This past week, Chuck Marohn and Justin Burslie of Strong Towns gave their Curbside Chat in the beloved San Diego neighborhood of Hillcrest. Chuck’s visit was possible through a fun collaboration between Walt Chambers of Great Streets San Diego, Ben Nicholls, Executive Director of the Hillcrest Business Association, and myself. Forty of San Diego’s most engaged built environment professionals filled the room with a happy-hour sense of electricity in the air.
Chuck then proceeded to ground that spark.
By the early to mid 1970s, something was wrong with rock and roll.
It no longer fought the system. Worse than that, it had become the system. Bloated. Detached. Pretentious.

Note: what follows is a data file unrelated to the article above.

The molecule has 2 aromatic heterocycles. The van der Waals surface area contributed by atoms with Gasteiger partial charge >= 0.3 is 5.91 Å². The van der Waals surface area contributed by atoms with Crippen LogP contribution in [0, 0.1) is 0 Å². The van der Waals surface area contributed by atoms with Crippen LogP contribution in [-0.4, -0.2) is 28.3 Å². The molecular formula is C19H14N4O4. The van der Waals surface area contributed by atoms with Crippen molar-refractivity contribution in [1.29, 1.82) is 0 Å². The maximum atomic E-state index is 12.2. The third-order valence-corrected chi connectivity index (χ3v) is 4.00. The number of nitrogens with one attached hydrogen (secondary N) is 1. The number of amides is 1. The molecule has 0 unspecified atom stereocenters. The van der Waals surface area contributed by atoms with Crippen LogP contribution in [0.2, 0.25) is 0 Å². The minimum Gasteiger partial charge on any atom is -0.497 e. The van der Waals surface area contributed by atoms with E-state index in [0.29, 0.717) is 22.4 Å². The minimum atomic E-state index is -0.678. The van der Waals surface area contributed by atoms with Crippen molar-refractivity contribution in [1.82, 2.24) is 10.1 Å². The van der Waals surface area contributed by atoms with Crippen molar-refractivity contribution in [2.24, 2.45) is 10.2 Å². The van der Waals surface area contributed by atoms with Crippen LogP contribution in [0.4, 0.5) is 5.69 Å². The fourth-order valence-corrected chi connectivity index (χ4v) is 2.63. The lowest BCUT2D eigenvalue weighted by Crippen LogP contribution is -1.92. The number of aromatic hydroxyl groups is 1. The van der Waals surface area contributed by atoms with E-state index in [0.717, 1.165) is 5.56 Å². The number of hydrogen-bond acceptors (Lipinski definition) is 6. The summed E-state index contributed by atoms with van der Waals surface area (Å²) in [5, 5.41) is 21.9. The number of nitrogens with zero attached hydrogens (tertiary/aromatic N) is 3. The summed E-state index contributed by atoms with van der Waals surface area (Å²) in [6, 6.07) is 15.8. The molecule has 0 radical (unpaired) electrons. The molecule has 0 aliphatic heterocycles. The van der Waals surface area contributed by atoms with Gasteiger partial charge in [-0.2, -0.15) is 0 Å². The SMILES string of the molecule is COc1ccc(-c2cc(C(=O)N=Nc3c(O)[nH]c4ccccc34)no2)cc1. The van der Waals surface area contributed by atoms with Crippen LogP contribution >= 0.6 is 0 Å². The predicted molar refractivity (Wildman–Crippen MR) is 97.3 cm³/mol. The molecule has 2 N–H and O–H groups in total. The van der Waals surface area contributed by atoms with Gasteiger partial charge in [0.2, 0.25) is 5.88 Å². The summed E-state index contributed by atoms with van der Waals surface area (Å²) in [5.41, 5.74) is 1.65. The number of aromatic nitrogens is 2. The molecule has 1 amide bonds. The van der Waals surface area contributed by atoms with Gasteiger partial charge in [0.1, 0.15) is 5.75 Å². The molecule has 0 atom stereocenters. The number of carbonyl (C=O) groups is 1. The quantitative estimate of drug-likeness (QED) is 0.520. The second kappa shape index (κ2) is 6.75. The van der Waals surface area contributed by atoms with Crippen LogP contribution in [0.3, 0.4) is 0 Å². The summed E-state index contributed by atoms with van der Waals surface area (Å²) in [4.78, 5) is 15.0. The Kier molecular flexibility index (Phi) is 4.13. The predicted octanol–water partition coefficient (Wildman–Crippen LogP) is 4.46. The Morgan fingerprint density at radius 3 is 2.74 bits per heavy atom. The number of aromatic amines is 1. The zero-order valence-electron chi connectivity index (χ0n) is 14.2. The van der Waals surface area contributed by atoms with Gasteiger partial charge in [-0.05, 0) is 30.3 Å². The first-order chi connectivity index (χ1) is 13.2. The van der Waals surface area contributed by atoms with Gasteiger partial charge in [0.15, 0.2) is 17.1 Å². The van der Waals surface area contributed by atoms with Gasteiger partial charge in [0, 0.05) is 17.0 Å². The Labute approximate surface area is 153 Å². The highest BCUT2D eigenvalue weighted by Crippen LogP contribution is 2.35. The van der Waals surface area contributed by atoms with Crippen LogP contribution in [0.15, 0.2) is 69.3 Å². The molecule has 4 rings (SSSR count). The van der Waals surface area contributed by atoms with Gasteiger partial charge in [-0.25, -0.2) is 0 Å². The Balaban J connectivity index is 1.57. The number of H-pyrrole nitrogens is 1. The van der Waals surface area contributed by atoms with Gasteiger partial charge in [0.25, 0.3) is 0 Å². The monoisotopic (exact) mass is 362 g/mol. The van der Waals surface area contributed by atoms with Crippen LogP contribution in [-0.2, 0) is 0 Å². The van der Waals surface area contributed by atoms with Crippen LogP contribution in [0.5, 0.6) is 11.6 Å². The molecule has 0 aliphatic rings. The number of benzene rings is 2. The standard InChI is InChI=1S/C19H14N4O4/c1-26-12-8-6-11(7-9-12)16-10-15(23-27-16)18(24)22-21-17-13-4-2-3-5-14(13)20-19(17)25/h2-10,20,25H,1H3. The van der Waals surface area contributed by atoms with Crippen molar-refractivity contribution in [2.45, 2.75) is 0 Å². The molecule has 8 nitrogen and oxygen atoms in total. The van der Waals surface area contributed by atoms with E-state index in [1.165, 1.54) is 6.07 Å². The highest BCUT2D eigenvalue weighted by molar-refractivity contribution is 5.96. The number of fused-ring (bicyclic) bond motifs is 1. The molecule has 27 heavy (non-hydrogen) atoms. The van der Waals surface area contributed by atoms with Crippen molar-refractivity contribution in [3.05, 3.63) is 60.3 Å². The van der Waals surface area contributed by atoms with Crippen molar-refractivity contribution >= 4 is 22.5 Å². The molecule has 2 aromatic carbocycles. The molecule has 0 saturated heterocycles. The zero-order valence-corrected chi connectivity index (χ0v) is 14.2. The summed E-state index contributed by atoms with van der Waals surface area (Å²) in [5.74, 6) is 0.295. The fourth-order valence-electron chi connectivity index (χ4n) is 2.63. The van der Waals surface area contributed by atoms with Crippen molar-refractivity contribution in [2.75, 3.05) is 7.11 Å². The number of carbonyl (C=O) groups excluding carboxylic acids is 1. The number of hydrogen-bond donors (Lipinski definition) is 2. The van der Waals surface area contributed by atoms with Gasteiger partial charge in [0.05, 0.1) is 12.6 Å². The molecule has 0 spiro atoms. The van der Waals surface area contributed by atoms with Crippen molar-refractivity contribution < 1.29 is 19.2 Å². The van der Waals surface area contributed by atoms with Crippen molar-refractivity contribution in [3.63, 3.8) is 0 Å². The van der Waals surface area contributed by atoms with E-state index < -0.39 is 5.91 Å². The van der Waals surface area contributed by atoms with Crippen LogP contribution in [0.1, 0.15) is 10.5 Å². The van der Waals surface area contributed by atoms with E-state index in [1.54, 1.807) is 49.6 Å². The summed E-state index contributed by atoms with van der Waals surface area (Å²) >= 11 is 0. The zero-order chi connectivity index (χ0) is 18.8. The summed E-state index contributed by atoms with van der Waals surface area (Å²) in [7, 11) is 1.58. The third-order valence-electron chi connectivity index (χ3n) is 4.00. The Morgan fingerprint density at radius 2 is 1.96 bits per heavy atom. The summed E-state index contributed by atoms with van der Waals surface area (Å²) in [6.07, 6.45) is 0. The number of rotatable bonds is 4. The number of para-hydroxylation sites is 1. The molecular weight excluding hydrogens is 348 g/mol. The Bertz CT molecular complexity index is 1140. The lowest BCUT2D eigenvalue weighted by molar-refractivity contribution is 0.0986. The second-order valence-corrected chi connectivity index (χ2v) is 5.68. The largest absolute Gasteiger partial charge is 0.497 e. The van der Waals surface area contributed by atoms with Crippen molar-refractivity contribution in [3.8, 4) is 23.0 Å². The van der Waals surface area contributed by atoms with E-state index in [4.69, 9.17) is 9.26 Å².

Performer and audience, once fused in a mutual quest to stick it to the man, now existed on separate planes — an increasingly complacent generation sucked into the service of pomp and circumstance. And the shared experience of joyful rebellion? Replaced by pompous, weed-soaked, middle-earth mysticism.
Rock and roll needed to get back to basics. What country pioneer Harlan Howard characterized as “three chords and the truth.” Enter punk rock.